Heru Search Method—Unique in the World that Uses Unprecedented Mathematical Formulas and Replaces the Binary Tree Breaking Various Paradigms Like 0(log*n*) ()

Carlos Roberto França^{}

Federal University of Fronteira Sul, Chapecó, Brazil.

**DOI: **10.4236/ajcm.2017.71003
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Federal University of Fronteira Sul, Chapecó, Brazil.

This
paper deals with the efficiency of the search, with a method of organization
and storage of the information that allows better results than the research
trees or binary trees. No one ever dared to present better results than 0(log *n*)
complexity, and when they wish to improve, they use balanced trees, but they
continue to use principles that do not impact the pre-semantic information
treatment. The Heru search method has as main characteristic the total or
partial substitution of the use of the binary trees, enabling the elimination
of the approximate results and informing the user the desired information
instead of occurrences by sampling outside the desired information. The
breakdown of the 0(log *n*) paradigm and the refinement of the
searches are achieved with the use of a set of unpublished mathematical
formulas and concepts called Infinite Series with Multiple Ratios.

Keywords

Search Method, B-Tree, Innovations in Database, Infinite Series

Share and Cite:

França, C. (2017) Heru Search Method—Unique in the World that Uses Unprecedented Mathematical Formulas and Replaces the Binary Tree Breaking Various Paradigms Like 0(log*n*). *American Journal of Computational Mathematics*, **7**, 29-39. doi: 10.4236/ajcm.2017.71003.

1. Introduction

Sir Isaac Newton initiated the research involving Infinite Series with Multiple Ratios (SMRs), but he didn’t conclude or published. Some citations in documentaries about the incomplete work of the brilliant physicist were the source of inspiration for two Brazilian researchers, and what served as an auxiliary at the beginning of the 90s, followed the search for practical applications to the set of 16 (sixteen) formulas. By insisting and dedicating SMRs for more than 20 years, it has been successful with strong cryptography that interest from several universities, research centers, governments and large companies. Here is the new applicability that is mathematically ready and will modify and break paradigm in the matter of data storage and search.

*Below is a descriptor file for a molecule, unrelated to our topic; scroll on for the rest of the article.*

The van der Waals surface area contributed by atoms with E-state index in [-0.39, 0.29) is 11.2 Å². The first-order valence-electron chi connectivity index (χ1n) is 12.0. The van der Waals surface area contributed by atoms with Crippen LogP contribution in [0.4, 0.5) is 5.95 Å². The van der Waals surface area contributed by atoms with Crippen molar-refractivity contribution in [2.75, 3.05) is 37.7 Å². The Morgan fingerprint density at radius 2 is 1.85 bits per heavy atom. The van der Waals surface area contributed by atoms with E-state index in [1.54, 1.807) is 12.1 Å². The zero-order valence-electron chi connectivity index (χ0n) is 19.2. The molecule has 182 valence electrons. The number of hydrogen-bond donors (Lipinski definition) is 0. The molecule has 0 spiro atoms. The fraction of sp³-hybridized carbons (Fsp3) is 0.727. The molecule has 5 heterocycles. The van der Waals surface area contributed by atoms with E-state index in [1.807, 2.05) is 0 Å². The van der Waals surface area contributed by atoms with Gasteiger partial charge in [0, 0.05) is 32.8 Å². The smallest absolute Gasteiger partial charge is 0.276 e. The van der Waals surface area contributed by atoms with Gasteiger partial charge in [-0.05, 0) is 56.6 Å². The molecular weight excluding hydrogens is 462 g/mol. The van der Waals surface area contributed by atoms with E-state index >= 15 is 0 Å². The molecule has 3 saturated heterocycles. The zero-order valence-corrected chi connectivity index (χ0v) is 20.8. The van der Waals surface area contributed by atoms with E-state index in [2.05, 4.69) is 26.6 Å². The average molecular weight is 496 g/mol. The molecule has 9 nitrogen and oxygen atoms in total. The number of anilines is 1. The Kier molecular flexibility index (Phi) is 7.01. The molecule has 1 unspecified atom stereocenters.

SMRs complement and extend centennial physical/mathematical concepts such as those involving arithmetic and geometric progressions, Newtonian kinematics, Torricelli’s equation, and others. They are all formulas that are based on singular events with a single ratio, or a speed or acceleration stipulated as a starting point to solve problems of the universes of physics and mathematics. The Infinite Series with Multiple Ratios (SMRs) works with a finite set of size (n) ratios, n being any number belonging to the set Z+ (positive integers).

Below are some concepts of the 16 SMR formulas:

According to the author and creator of the Infinite Series with Multiple Ratios, Professor Edgar Oliveira Rodrigues [1] the following basic concepts are essential for understanding these new mathematical elements. The concepts of the new Arithmetic Series formulas that extend and encompass every foundation of Geometrical Progressions (G.P) and Arithmetic Progressions (A.P), as well as Newtonian kinematics, require detailed discussions of their formation law. I would like to point out once more that mathematical formulas and concepts (SMRs) are unknown to the exact world science. The conceptual exposition begins below from the general term of this new approach. They are concepts that identify the elements that make up the basic law of formation of the same, and that do not invalidate the traditional formulas of the fields mentioned above, because in fact, it is a conceptual extension and the conventional formulas become subset of the SMRs.

1.1. Arithmetic Series in the Conceptual Approach of SMRs―General Terms

1ª) $x=0$

$X$ is the remainder of the division made by the number of terms in the series (n), and the amplitude of the interval (K).

For a better understanding, it is necessary to understand some concepts: